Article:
Welcome to the postnormal.
So, given the enormity of this change, I was trying to find the right phrase. The notion of being between worlds has the power to name this transition we are in.”
[I think Stein means 'enormousness of this change', as 'enormity' has a different meaning.]
When asked about the capacities we need to abide in this uncertainty or in this time between worlds, he breaks it down to three broad categories that characterize ontogeny — or the evolution of the individual.
“First, we find the development of cognitive complexity and the capacity for skilled behavior. Then we find dynamics of personality maturation, or ensoulment, which means the psychodynamics of dynamics of emotion and interpersonal relationships. And thirdly, we find phenomena of transcendence, which means consciousness, awareness and the capacity to be emotionally self-regulating. All these three are important: development, ensoulment, and transcendence.”
In Ten Skills for the Postnomal Era, I wrote about Deep Generalists: Deep generalists can ferret out the connections that build the complexity into complex systems, and grasp their interplay… which lines up with Stein's formulation, I think.
Returning to Storm [emphasis mine]:
According to Stein, “we need to boost all three of those domains. If we boost any one of them without boosting the others, we are messed up. If you just boost developmental complexity and ignore shadow and the capacity for contemplation, then you just get what we have: a bunch of nerds running out of control with high IQs and great technical capacity, but no heart and no sense of transcendence. If you just boost personality and ensoulment, then you’re endlessly ‘circling’ and doing shadow work and can get stuck in the tragic. We then misunderstand the importance of science. And, of course, you can engage in spiritual bypassing by focusing just on the domain of transcendence, meditating your way out of the global catastrophe into oneness.”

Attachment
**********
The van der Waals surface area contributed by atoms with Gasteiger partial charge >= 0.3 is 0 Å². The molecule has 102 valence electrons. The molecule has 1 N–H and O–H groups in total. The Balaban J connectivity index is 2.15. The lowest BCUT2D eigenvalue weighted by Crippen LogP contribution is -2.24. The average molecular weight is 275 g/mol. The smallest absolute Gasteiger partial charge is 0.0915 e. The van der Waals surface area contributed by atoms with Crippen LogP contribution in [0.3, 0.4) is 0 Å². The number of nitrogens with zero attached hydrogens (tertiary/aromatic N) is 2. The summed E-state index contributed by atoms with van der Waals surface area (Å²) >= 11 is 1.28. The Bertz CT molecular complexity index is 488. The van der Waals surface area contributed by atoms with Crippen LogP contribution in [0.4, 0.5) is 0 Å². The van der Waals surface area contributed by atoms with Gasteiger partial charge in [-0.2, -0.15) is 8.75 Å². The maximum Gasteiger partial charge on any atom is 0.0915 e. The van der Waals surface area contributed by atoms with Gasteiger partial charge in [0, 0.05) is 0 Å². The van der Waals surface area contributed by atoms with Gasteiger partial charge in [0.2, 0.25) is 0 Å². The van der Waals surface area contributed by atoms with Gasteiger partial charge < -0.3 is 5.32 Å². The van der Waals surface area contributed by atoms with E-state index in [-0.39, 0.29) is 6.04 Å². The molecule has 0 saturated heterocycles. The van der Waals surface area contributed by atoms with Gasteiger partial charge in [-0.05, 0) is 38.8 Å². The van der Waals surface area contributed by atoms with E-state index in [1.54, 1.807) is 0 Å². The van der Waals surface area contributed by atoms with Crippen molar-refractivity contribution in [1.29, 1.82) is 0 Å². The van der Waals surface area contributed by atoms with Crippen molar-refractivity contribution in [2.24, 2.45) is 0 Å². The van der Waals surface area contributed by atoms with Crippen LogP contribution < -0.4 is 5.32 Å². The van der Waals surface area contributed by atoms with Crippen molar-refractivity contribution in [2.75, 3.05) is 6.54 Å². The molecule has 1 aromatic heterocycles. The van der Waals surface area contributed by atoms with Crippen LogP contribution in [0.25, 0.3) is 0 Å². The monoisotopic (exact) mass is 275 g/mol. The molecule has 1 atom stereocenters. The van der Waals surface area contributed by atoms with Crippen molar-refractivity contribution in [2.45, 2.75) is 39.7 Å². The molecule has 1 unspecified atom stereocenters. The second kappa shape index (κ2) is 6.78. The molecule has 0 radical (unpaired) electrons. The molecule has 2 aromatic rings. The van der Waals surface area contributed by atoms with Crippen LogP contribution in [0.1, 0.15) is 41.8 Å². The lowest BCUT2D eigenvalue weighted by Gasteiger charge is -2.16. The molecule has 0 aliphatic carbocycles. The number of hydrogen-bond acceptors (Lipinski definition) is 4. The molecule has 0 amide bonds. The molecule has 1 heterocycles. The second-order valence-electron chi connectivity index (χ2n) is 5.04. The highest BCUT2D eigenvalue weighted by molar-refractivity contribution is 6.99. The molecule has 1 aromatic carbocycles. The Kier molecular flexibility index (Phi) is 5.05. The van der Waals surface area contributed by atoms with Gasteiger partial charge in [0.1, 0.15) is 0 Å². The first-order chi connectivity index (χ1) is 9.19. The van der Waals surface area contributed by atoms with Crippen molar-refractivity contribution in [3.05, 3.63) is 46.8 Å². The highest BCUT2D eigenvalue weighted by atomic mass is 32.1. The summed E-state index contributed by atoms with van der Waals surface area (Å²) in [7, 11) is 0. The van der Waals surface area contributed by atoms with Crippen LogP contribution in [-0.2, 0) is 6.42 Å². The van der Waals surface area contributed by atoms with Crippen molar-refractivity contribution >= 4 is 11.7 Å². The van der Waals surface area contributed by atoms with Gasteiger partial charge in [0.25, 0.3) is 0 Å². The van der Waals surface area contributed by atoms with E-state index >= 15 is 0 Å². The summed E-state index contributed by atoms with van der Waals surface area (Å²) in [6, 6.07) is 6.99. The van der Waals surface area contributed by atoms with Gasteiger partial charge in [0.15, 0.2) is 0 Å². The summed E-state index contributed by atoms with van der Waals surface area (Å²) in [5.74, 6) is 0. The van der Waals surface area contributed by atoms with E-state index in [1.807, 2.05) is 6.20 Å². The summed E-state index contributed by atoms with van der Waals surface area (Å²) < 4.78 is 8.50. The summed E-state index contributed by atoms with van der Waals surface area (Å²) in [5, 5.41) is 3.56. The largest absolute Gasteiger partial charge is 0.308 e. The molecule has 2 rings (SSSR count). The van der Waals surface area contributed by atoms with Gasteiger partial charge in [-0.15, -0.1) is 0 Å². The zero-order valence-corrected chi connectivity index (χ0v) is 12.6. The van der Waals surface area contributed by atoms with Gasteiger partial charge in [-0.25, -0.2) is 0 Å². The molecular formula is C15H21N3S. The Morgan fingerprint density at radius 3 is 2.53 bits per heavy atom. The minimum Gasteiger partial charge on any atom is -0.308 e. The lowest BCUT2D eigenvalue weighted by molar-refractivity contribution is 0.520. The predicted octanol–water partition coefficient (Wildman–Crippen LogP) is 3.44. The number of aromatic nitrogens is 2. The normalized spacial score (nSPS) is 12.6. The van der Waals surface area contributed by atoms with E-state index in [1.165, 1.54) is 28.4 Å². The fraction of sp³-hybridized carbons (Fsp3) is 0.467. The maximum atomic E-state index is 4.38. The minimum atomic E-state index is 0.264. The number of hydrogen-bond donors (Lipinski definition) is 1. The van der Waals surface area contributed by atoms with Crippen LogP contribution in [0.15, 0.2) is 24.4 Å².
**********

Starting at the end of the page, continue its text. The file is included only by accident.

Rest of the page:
“Today, we’ve become so self-aware. The complexity sciences and the social sciences are increasingly telling us that a transition point is coming where we need a truly novel and spontaneous emergence to occur. But at the same time we have become neurotically avoidant of giving up control over important elements of our lives. Now we come back to human development. As we become aware that we can’t really predict or control the future, and that it is all very risky affair, many psychological defense mechanisms and biases being to kick in.
One response is to say that humans are different from the natural world, which is unpredictable and chaotic. We need to design our future to be predictable and ordered, transcending nature. According to this view we should not have faith that the self-organizing processes that created us will continue to sustain us. We should not believe that we’re part of a self-organizing process that could usher us into the future. Instead, humans are understood to be in control of all the variables and to have an obligation to predict the future by creating it.
The other response comes from learning the lessons of the complexity sciences and therefore stepping back from ambitions of omniscience and omnipotence. This means working to position ourselves within a stream of self-organizing processes that we’re just faintly aware of.
In the microcosm of business, this means we need to move toward rewilding, developing a work culture that is self-willed, accepting emergent control and cooperative dynamics instead of competition as the basis of interpersonal relationships. And in the wider culture, as below, so above.